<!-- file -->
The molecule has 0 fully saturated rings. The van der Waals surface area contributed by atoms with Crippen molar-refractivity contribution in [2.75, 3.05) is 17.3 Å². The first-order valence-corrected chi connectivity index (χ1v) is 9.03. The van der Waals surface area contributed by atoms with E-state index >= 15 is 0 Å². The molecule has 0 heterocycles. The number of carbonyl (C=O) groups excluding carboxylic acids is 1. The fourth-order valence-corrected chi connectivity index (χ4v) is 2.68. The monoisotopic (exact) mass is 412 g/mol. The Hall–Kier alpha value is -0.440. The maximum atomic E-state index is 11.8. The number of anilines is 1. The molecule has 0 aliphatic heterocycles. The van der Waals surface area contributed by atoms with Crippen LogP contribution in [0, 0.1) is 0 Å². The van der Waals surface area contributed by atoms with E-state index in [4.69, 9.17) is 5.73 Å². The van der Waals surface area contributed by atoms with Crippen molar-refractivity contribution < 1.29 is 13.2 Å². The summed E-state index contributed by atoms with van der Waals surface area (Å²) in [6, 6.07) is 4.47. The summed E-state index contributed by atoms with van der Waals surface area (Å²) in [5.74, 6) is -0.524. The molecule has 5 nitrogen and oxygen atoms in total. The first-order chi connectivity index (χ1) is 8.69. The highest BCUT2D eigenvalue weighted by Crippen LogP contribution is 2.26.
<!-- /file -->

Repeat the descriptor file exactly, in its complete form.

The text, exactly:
The molecule has 0 fully saturated rings. The van der Waals surface area contributed by atoms with Crippen molar-refractivity contribution in [2.75, 3.05) is 17.3 Å². The first-order valence-corrected chi connectivity index (χ1v) is 9.03. The van der Waals surface area contributed by atoms with E-state index >= 15 is 0 Å². The molecule has 0 heterocycles. The number of carbonyl (C=O) groups excluding carboxylic acids is 1. The fourth-order valence-corrected chi connectivity index (χ4v) is 2.68. The monoisotopic (exact) mass is 412 g/mol. The Hall–Kier alpha value is -0.440. The maximum atomic E-state index is 11.8. The number of anilines is 1. The molecule has 0 aliphatic heterocycles. The van der Waals surface area contributed by atoms with Crippen LogP contribution in [0, 0.1) is 0 Å². The van der Waals surface area contributed by atoms with E-state index in [4.69, 9.17) is 5.73 Å². The van der Waals surface area contributed by atoms with Crippen molar-refractivity contribution < 1.29 is 13.2 Å². The summed E-state index contributed by atoms with van der Waals surface area (Å²) in [6, 6.07) is 4.47. The summed E-state index contributed by atoms with van der Waals surface area (Å²) in [5.74, 6) is -0.524. The molecule has 5 nitrogen and oxygen atoms in total. The first-order chi connectivity index (χ1) is 8.69. The highest BCUT2D eigenvalue weighted by Crippen LogP contribution is 2.26.